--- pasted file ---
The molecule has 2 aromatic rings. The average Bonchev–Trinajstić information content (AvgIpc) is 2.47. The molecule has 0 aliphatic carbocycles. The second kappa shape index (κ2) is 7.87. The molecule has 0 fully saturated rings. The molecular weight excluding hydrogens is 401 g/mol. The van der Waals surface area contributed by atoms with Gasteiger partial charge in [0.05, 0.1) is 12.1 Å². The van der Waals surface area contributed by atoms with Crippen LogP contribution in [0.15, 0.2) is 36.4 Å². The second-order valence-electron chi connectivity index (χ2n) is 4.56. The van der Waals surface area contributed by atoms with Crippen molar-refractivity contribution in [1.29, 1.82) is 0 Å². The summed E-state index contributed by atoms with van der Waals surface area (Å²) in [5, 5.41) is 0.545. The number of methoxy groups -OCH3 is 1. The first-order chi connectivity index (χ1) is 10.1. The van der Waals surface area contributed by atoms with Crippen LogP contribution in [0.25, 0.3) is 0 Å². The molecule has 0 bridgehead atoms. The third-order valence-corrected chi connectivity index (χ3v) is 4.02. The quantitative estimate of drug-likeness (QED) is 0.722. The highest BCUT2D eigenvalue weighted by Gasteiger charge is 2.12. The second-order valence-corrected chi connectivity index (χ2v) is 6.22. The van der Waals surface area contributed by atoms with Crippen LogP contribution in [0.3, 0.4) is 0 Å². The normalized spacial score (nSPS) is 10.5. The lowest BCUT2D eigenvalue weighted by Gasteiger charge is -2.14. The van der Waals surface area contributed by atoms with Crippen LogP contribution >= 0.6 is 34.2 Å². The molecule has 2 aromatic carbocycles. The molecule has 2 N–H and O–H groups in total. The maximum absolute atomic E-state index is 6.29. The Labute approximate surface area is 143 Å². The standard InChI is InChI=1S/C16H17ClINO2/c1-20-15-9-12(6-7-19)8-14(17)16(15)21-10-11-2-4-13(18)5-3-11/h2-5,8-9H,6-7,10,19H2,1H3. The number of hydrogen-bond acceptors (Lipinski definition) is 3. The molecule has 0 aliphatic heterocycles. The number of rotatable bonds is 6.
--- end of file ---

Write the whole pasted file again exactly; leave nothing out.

The molecule has 2 aromatic rings. The average Bonchev–Trinajstić information content (AvgIpc) is 2.47. The molecule has 0 aliphatic carbocycles. The second kappa shape index (κ2) is 7.87. The molecule has 0 fully saturated rings. The molecular weight excluding hydrogens is 401 g/mol. The van der Waals surface area contributed by atoms with Gasteiger partial charge in [0.05, 0.1) is 12.1 Å². The van der Waals surface area contributed by atoms with Crippen LogP contribution in [0.15, 0.2) is 36.4 Å². The second-order valence-electron chi connectivity index (χ2n) is 4.56. The van der Waals surface area contributed by atoms with Crippen molar-refractivity contribution in [1.29, 1.82) is 0 Å². The summed E-state index contributed by atoms with van der Waals surface area (Å²) in [5, 5.41) is 0.545. The number of methoxy groups -OCH3 is 1. The first-order chi connectivity index (χ1) is 10.1. The van der Waals surface area contributed by atoms with Crippen LogP contribution in [0.25, 0.3) is 0 Å². The molecule has 0 bridgehead atoms. The third-order valence-corrected chi connectivity index (χ3v) is 4.02. The quantitative estimate of drug-likeness (QED) is 0.722. The highest BCUT2D eigenvalue weighted by Gasteiger charge is 2.12. The second-order valence-corrected chi connectivity index (χ2v) is 6.22. The van der Waals surface area contributed by atoms with Crippen LogP contribution in [0.3, 0.4) is 0 Å². The normalized spacial score (nSPS) is 10.5. The lowest BCUT2D eigenvalue weighted by Gasteiger charge is -2.14. The van der Waals surface area contributed by atoms with Crippen LogP contribution >= 0.6 is 34.2 Å². The molecule has 2 aromatic carbocycles. The molecule has 2 N–H and O–H groups in total. The maximum absolute atomic E-state index is 6.29. The Labute approximate surface area is 143 Å². The standard InChI is InChI=1S/C16H17ClINO2/c1-20-15-9-12(6-7-19)8-14(17)16(15)21-10-11-2-4-13(18)5-3-11/h2-5,8-9H,6-7,10,19H2,1H3. The number of hydrogen-bond acceptors (Lipinski definition) is 3. The molecule has 0 aliphatic heterocycles. The number of rotatable bonds is 6.